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Audit: BP used Alaska workers, vendors for Northstar

Posted: Thursday, May 23, 2002

ANCHORAGE (AP) -- Most of the $400 million BP Exploration (Alaska) Inc. spent to develop its Northstar oil field went to Alaska-based contractors and vendors, according to a new legislative audit.

In terms of employment, the audit also found that 68 percent of workers hired by BP and its contractors were Alaska residents.

Local hiring could have been even stronger had BP and the contractors better tapped a pool of unemployed labor in Alaska during Northstar's development, the audit said.

BP spokesman Paul Laird said Tuesday the audit highlighted the company's efforts to make good on promises to maximize Northstar benefits to Alaskans.

''The project brought a whole new industry into the state, the fabrication of large production modules,'' he said.

Those modules, used for housing workers and processing oil and well fluids, rose like leviathans at the Anchorage port in the late 1990s. Building the structures, rising up to 10 stories tall, provided work for hundreds of workers through contractors such as Veco Corp. and Natchiq Inc. Before, such structures were built in places such as Louisiana and shipped north.

The modules sailed by barge to a small, man-made gravel island about six miles northwest of Prudhoe Bay. Since it began production in November 2001, the Northstar field has produced as much as 64,000 barrels of crude oil a day.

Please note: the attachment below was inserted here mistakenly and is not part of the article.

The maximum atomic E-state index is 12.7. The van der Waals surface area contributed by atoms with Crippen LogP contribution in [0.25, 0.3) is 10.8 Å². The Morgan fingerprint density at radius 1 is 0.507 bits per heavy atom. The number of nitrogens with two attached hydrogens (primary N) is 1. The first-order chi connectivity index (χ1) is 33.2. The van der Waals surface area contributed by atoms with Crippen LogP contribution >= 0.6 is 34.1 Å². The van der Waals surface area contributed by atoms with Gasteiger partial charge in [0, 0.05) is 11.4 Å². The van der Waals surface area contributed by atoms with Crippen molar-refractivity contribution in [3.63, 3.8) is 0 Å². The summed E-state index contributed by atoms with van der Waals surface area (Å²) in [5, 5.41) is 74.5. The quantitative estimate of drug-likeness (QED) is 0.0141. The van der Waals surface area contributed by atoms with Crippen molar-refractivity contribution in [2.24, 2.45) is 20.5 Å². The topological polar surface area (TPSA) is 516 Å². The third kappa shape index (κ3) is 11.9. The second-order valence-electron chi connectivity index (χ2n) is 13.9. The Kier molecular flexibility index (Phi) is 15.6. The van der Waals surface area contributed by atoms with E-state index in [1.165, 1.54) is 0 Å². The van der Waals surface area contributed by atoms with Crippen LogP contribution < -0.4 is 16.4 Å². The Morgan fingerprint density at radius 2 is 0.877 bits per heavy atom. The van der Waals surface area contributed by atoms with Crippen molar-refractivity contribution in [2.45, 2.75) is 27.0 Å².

With about 175 million barrels of recoverable oil, it is the first offshore field in the U.S. Arctic not connected to land by a causeway.

Northstar was built after the Legislature passed a bill in 1996 to amend BP's lease on the Northstar prospect, which was considered a marginal field on the North Slope, home to several larger fields.

The new law offered financial incentives for BP to move ahead with Northstar.

Part of the deal was that BP would ''use its best efforts'' to advertise for and hire Alaska residents, contractors and vendors.

''They were encouraged, but there were no mandatory thresholds,'' legislative auditor Pat Davidson said Tuesday.

The audit found that from January 1997 through October 2000, BP spent about $400 million on contracts, goods and transportation for the Northstar project, with almost 70 percent of the money going to Alaska firms.



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